Output

```The original list is : [4, 4, 5, 5, 5, 7, 7, 8, 8, 8]
List after grouping is : [[4, 4], [5, 5, 5], [7, 7], [8, 8, 8]]```

Time complexity: O(n^2), where n is the length of the input list.
Auxiliary space: O(n^2), as each recursive call generates a new sublist of identical elements, which is stored in memory until the final result is returned.

Method 5: Using itertools.groupby()

The itertools module in Python provides a groupby() function that groups consecutive identical elements of a list together. We can use this function to solve the given problem.

Step-by-step approach:

1. Import the itertools module.
2. Use the groupby() function to group consecutive identical elements of the input list.
3. Convert the groupby object into a list of lists where each sublist contains consecutive identical elements.
4. Return the list of sublists.

Below is the implementation of the above approach:

## Python3

 `import` `itertools` `def` `split_consecutive_groups(lst):``    ``return` `[``list``(group) ``for` `key, group ``in` `itertools.groupby(lst)]`  `# initialize list``test_list ``=` `[``4``, ``4``, ``5``, ``5``, ``5``, ``7``, ``7``, ``8``, ``8``, ``8``]` `# printing original list``print``(``"The original list is : "` `+` `str``(test_list))` `# Identical Consecutive Grouping in list``# using itertools.groupby()``res ``=` `split_consecutive_groups(test_list)` `# printing result``print``(``"List after grouping is : "` `+` `str``(res))`

Output

```The original list is : [4, 4, 5, 5, 5, 7, 7, 8, 8, 8]
List after grouping is : [[4, 4], [5, 5, 5], [7, 7], [8, 8, 8]]```

Time complexity: O(n)
Auxiliary space: O(n) (for the output list)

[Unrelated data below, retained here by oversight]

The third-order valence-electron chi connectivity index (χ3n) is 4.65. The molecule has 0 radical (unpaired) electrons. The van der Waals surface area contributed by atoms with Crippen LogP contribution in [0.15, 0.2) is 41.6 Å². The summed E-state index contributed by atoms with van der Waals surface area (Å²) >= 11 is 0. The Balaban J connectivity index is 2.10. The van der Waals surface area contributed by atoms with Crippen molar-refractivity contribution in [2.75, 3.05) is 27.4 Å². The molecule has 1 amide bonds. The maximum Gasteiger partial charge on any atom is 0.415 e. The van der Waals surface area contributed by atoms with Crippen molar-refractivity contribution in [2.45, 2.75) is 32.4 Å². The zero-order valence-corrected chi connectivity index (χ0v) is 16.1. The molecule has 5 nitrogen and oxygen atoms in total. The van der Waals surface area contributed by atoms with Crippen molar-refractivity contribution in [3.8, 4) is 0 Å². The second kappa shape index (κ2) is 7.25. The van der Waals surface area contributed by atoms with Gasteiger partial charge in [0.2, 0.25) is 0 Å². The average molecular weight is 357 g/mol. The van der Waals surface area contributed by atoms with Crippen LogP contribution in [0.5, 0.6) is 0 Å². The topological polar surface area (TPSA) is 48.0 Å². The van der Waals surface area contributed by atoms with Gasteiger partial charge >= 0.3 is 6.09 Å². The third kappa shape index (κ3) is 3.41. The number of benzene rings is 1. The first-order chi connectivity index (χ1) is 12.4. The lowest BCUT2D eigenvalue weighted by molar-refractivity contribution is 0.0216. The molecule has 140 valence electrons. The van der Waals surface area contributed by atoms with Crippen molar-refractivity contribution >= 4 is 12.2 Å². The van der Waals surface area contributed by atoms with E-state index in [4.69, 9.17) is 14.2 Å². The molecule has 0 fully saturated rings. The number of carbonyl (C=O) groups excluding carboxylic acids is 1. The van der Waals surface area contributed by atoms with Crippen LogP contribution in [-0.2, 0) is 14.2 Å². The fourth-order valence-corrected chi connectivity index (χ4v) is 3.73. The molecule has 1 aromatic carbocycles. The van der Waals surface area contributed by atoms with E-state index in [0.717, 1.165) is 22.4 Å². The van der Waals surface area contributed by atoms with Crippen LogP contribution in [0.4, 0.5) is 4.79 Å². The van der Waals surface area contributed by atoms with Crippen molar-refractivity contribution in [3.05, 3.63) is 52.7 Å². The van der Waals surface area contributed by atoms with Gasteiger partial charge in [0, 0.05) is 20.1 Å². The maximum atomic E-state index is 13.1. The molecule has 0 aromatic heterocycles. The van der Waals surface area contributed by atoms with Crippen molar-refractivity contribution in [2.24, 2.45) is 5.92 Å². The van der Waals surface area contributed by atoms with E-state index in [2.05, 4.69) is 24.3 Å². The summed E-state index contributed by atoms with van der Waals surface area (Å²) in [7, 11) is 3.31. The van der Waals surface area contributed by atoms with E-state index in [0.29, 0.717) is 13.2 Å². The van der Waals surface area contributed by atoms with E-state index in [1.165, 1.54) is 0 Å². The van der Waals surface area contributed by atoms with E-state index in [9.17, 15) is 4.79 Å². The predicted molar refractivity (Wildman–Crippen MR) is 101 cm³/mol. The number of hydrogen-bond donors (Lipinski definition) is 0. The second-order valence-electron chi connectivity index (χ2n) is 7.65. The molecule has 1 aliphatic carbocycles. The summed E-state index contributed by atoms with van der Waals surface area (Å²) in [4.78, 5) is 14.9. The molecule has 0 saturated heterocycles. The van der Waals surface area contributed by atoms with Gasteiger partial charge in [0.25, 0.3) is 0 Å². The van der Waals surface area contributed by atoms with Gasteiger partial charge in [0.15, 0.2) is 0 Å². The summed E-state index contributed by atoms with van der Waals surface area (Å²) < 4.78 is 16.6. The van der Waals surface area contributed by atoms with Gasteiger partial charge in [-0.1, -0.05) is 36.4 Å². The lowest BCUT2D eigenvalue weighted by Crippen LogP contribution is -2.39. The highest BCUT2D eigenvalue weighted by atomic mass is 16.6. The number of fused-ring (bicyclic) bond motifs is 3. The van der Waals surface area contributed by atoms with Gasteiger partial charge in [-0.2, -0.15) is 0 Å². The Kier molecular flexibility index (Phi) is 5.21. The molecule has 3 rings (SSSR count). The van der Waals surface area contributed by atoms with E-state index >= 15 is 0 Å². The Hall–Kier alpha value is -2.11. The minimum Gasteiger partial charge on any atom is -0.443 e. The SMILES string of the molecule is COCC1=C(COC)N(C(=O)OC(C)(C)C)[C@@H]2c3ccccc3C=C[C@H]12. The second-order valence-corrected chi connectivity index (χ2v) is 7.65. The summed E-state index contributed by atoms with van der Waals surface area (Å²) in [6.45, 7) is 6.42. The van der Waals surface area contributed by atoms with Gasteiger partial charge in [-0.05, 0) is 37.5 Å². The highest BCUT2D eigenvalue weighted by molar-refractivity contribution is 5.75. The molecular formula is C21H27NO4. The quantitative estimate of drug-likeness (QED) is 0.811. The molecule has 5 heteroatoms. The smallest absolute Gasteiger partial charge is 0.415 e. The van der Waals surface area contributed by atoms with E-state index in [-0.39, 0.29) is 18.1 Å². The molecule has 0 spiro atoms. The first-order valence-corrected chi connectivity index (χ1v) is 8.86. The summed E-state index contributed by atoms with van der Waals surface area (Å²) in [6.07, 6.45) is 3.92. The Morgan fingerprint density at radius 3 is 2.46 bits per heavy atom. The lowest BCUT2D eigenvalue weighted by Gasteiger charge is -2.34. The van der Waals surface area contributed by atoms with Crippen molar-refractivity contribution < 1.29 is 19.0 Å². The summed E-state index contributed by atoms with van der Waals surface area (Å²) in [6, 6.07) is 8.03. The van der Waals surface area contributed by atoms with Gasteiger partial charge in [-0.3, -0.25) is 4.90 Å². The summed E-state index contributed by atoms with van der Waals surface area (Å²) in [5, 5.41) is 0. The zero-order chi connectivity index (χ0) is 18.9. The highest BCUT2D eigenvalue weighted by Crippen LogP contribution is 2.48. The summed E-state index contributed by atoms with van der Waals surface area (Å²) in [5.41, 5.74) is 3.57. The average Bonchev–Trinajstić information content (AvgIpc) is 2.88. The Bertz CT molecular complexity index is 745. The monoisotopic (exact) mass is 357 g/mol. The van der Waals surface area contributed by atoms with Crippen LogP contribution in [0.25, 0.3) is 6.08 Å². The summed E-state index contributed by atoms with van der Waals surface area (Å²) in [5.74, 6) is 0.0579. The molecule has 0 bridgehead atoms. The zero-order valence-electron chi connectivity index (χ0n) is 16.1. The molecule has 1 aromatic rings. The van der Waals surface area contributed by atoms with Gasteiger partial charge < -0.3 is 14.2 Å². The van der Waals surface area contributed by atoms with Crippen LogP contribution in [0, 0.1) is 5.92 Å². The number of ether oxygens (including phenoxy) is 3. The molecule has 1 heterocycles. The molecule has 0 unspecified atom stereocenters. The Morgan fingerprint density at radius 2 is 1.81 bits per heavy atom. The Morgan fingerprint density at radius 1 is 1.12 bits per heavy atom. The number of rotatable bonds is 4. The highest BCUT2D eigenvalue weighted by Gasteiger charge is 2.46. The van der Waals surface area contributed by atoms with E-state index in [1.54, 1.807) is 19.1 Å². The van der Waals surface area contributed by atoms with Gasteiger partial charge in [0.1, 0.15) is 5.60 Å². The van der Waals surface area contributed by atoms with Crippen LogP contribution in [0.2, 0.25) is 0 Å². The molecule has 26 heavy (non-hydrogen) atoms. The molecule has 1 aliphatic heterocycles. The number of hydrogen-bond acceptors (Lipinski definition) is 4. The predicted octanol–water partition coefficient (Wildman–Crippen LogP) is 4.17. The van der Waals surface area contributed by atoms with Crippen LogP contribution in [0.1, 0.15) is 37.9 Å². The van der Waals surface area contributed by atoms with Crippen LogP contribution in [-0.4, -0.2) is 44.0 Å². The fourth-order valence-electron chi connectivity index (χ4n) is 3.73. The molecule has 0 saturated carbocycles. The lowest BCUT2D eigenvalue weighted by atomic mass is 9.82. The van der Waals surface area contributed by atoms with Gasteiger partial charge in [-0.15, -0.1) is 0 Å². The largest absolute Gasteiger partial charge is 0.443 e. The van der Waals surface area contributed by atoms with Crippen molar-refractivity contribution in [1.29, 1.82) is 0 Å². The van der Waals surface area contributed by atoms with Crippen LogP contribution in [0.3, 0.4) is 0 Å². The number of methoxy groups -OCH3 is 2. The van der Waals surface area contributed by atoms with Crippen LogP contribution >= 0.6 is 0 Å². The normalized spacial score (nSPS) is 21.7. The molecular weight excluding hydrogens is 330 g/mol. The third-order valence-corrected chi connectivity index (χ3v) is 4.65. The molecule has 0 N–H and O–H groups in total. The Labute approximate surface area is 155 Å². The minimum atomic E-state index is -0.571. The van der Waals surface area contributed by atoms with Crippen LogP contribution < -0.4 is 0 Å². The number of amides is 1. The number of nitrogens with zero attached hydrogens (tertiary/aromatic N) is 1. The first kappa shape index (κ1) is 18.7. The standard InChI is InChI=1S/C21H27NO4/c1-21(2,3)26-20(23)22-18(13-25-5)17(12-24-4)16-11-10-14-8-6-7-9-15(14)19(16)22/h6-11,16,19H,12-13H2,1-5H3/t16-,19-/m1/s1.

Method 6: Using stack

1. Create an empty list called ‘result’
2. Create an empty stack called ‘stack’
3. Loop through each element ‘elem’ in the input list ‘lst’:
4. If ‘stack’ is empty or ‘stack[-1]’ is equal to ‘elem’, append ‘elem’ to ‘stack’
5. Else, pop all elements from ‘stack’ and append them to ‘result’, and then append ‘elem’ to ‘stack’
Pop all elements from ‘stack’ and append them to ‘result’
6. Return ‘result’

## Python3

 `def` `split_consecutive_groups(lst):``    ``result ``=` `[]``    ``stack ``=` `[]``    ``for` `elem ``in` `lst:``        ``if` `not` `stack ``or` `stack[``-``1``] ``=``=` `elem:``            ``stack.append(elem)``        ``else``:``            ``result.append(stack[:])``            ``stack.clear()``            ``stack.append(elem)``    ``result.append(stack[:])``    ``return` `result`  `test_list ``=` `[``4``, ``4``, ``5``, ``5``, ``5``, ``7``, ``7``, ``8``, ``8``, ``8``]``res ``=` `split_consecutive_groups(test_list)``print``(res)`

Output

`[[4, 4], [5, 5, 5], [7, 7], [8, 8, 8]]`

Time complexity: O(n), where n is the length of the input list, since we only loop through the list once.
Auxiliary Space: O(n), since we use a stack to keep track of the consecutive identical elements.